Tip 3: Sometimes, less is more
A natural inclination some asset managers may have is “why don’t I just use every single variable possible and let the machine decide?”. It makes sense theoretically – throw as much data at the machine as possible and you will get the best result. In practice, however, it doesn’t always work that way.
At the highest level, our machine learning algorithms focus on using data to split the universe into winners and losers. Giving the machine access to too much information can create overfitting and find spurious correlations (i.e. it was Tuesday and it was raining and the market went up, therefore buy the market when it rains on Tuesdays). Using targeted data points that make intuitive sense to the user (i.e. P/E ratios or earnings growth) is more likely to result in a robust, generalized model.
Tip 4: Set clear goals and know what success looks like
Another question we frequently hear from institutional investors is “which is the best algorithm to use?”. We have proprietary, finance-specific algorithms here at Boosted.ai that account for the difficulty within capital markets prediction (more on that here), but another way to look at this question is that in order to determine the best algorithm to use, the first step is for the investment manager to understand what problem they are trying to solve.
Every asset manager would like better everything – return, alpha, Sharpe ratio, etc. – but the clients we have that have seen the most success using Boosted Insights have a clear idea of their goals. For example, a person who knows their turnover must be under 200% per year, return has to be in step with benchmark returns, and they seek to keep volatility under 30% has clear, identifiable goals that our customer success representatives can help them work toward.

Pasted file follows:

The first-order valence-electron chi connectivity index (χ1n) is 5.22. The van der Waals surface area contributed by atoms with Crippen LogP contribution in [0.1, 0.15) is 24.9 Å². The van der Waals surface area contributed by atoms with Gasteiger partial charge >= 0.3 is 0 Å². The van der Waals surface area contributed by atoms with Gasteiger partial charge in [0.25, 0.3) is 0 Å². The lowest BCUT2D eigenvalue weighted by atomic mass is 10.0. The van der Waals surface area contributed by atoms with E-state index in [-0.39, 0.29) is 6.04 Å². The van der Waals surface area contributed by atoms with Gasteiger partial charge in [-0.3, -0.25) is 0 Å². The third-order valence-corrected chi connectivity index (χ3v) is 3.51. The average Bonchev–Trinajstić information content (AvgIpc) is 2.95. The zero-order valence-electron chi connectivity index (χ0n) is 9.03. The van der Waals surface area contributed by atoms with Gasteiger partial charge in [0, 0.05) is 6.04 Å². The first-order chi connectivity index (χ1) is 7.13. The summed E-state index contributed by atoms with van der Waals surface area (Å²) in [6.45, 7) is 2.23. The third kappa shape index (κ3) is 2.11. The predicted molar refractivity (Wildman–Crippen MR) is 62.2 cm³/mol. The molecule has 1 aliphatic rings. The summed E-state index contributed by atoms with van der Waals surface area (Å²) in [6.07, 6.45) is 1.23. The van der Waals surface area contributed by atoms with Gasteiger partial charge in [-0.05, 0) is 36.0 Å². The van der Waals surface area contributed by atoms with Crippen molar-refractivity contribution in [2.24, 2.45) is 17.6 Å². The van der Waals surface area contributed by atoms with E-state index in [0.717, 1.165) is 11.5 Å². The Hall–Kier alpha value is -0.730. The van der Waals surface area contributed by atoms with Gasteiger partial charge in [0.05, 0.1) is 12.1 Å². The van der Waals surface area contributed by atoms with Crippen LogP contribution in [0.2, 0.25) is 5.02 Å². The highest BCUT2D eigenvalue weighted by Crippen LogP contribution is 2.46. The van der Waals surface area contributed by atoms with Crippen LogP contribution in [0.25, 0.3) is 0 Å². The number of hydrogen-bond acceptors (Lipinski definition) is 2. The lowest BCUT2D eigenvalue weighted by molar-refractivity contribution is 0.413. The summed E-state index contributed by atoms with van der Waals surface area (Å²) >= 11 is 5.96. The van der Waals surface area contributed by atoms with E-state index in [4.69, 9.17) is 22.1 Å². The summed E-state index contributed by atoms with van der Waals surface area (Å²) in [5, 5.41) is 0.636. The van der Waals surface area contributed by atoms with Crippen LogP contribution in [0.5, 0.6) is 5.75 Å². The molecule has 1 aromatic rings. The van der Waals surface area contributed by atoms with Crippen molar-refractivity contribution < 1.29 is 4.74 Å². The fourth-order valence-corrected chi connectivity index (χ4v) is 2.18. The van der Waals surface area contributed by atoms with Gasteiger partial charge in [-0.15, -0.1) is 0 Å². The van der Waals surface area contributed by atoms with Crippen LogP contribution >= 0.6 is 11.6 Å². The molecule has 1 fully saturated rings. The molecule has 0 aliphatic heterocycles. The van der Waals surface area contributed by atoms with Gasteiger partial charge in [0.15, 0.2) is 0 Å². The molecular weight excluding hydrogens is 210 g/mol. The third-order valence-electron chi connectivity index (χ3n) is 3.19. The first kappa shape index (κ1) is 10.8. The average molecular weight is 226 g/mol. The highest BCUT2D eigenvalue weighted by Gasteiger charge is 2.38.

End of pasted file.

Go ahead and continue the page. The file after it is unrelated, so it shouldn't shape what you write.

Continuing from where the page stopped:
Tip 5: Explainability is everything
Results are important, but difficult to sell to stakeholders if an investment manager can’t explain the model and its decisions. Many machine learning apps can be “black box” in nature, meaning that why the machine made any decisions are not understood by the end user.
In order to trust their systems, investment managers need explainable AI for their models. Boosted.ai is constantly seeking to update our explainability engine to provide more glass box, less black box artificial intelligence. An additional benefit of explainable AI for asset managers new to creating models is that understanding the inputs and their interactions helps build trust that a model will work (or can be tweaked to work).
Building models through machine learning is an iterative process. An asset manager probably won’t think “okay, finished!” after the very first investment management model they create. Working with a team of experts, both within capital markets and data science, can help fund managers get there faster. It also helps to have clearly defined goals and success metrics in place, both to understand what “winning” looks like, and to know how to tweak and iterate on their ML models. If you are curious about implementing AI within your investment management process, please reach out to us!